After several years of efforts by members of Governor Paul LePage's administration to leave those positions vacant, one state senator says the legislative-mandated hirings are critical.
"They'll be working with drug-affected babies. They'll be working with rural, frail, isolated elderly. They'll be working with T-B cases. They'll be keeping tabs on the health of the citizens of our communities," said Senator Brownie Carson, (D) - Harpswell, who sponsored the legislation enabling the jobs..
In 2016, 48 public health nursing jobs were funded by the legislature, but only 23 of those jobs were filled, according to the legislature's office of fiscal and program review.
Bangor Public Health Director Patty Hamilton said, "Like i said, it's been being cut back for so long, it doesn't recover that quickly, as much as we'd like it to. It's going to take another year or two before it's back up to speed.":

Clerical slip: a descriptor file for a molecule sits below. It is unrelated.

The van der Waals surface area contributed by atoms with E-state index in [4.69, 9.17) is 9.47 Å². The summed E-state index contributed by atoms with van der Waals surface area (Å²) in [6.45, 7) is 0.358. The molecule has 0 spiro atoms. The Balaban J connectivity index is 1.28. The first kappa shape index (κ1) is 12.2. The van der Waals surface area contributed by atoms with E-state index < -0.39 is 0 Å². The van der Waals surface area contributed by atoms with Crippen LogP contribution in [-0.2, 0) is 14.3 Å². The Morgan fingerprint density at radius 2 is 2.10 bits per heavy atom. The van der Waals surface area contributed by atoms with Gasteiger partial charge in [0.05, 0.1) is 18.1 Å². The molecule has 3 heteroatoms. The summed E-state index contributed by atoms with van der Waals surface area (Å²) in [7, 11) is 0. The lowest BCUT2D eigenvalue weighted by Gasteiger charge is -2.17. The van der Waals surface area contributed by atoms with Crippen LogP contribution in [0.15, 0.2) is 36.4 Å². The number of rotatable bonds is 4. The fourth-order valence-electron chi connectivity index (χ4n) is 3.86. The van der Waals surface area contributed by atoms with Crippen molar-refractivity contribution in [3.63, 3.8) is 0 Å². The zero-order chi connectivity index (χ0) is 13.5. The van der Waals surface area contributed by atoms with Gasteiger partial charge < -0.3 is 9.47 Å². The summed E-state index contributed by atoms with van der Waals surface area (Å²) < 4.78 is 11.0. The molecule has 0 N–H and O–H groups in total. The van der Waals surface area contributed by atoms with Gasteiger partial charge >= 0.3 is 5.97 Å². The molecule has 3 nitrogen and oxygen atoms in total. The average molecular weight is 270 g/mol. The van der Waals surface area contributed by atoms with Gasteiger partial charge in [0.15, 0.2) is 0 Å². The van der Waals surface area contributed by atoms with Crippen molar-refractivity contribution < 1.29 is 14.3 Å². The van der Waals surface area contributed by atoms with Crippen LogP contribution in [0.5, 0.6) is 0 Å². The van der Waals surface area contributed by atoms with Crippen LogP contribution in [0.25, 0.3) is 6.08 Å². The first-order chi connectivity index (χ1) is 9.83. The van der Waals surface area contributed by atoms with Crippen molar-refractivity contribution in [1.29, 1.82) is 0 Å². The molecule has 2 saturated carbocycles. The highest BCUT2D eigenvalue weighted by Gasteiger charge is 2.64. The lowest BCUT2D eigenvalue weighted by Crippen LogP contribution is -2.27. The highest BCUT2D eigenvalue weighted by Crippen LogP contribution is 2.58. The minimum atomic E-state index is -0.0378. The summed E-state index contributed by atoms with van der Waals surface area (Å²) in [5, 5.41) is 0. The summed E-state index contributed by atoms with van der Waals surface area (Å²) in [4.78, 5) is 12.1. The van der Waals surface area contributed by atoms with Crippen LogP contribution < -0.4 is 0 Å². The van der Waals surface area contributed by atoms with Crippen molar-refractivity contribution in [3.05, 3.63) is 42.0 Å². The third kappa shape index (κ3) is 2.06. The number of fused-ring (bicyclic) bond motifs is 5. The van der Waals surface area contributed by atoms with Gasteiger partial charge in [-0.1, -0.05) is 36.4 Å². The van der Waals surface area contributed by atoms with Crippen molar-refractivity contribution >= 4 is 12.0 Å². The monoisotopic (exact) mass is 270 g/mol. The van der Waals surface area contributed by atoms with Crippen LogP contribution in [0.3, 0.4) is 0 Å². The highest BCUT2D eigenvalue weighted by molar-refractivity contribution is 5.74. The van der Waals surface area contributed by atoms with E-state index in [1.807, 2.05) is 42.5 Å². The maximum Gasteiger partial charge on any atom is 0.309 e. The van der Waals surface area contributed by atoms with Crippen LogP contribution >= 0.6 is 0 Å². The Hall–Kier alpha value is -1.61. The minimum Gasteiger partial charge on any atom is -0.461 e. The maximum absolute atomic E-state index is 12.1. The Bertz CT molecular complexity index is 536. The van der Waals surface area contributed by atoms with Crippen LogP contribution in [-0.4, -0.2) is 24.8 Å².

Numerous attempts to get a comment from anyone at the maine department of health and human services on this issue were unsuccessful.
Once the number of nurses employed by the state bounces back to its previous levels, carson says their efforts will be felt across the state.
Carson said, "They set up vaccination clinics. They get into the schools. They get into where there are vulnerable young people and other citizens"
Hamilton said, her staff is looking forward to once again seeing public health nurses in the region.
"We used to have a great system. We'd make home visits. And we'd transfer cases to another nurse. Sometimes we'd do it together or we'd do it by phone call. And now, there's no place to turn to," she said during an interview Thursday
According to Carson, the mandated jobs are a result of bi-partisan legislative support.
If healthcare is a battle, then the nurses are in the trenches.
Hamilton said, "They are absolutely the front line."